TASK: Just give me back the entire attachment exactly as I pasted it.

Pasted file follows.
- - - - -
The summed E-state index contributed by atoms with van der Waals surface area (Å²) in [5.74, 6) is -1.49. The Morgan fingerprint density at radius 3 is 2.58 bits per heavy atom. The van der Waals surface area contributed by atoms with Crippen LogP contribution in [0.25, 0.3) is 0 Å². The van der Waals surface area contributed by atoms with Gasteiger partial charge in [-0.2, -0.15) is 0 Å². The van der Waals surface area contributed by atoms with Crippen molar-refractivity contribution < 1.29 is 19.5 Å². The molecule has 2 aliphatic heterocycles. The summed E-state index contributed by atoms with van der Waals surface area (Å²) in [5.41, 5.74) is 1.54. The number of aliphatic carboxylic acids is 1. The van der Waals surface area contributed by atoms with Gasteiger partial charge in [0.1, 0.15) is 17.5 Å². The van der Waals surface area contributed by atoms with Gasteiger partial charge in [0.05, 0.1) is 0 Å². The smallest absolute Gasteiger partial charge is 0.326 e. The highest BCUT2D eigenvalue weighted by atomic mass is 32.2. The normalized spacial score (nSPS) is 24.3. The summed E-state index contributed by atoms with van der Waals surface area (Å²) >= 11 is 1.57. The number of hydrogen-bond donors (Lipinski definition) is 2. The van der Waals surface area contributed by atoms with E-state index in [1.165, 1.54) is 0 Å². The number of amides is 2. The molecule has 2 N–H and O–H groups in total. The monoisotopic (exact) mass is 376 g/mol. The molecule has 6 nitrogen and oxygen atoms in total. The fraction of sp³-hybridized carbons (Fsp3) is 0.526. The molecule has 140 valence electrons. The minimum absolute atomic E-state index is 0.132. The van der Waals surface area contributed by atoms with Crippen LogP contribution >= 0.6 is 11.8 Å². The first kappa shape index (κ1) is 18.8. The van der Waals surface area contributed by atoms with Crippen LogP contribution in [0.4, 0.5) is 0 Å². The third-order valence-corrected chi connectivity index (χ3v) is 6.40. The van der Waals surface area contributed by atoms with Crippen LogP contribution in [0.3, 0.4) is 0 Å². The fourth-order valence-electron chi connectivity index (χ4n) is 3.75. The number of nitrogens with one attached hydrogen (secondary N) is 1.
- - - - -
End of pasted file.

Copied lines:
The summed E-state index contributed by atoms with van der Waals surface area (Å²) in [5.74, 6) is -1.49. The Morgan fingerprint density at radius 3 is 2.58 bits per heavy atom. The van der Waals surface area contributed by atoms with Crippen LogP contribution in [0.25, 0.3) is 0 Å². The van der Waals surface area contributed by atoms with Gasteiger partial charge in [-0.2, -0.15) is 0 Å². The van der Waals surface area contributed by atoms with Crippen molar-refractivity contribution < 1.29 is 19.5 Å². The molecule has 2 aliphatic heterocycles. The summed E-state index contributed by atoms with van der Waals surface area (Å²) in [5.41, 5.74) is 1.54. The number of aliphatic carboxylic acids is 1. The van der Waals surface area contributed by atoms with Gasteiger partial charge in [0.1, 0.15) is 17.5 Å². The van der Waals surface area contributed by atoms with Gasteiger partial charge in [0.05, 0.1) is 0 Å². The smallest absolute Gasteiger partial charge is 0.326 e. The highest BCUT2D eigenvalue weighted by atomic mass is 32.2. The normalized spacial score (nSPS) is 24.3. The summed E-state index contributed by atoms with van der Waals surface area (Å²) >= 11 is 1.57. The number of hydrogen-bond donors (Lipinski definition) is 2. The van der Waals surface area contributed by atoms with E-state index in [1.165, 1.54) is 0 Å². The number of amides is 2. The molecule has 2 N–H and O–H groups in total. The monoisotopic (exact) mass is 376 g/mol. The molecule has 6 nitrogen and oxygen atoms in total. The fraction of sp³-hybridized carbons (Fsp3) is 0.526. The molecule has 140 valence electrons. The minimum absolute atomic E-state index is 0.132. The van der Waals surface area contributed by atoms with Crippen LogP contribution >= 0.6 is 11.8 Å². The first kappa shape index (κ1) is 18.8. The van der Waals surface area contributed by atoms with Crippen LogP contribution in [0.4, 0.5) is 0 Å². The third-order valence-corrected chi connectivity index (χ3v) is 6.40. The van der Waals surface area contributed by atoms with Crippen LogP contribution in [0.3, 0.4) is 0 Å². The fourth-order valence-electron chi connectivity index (χ4n) is 3.75. The number of nitrogens with one attached hydrogen (secondary N) is 1.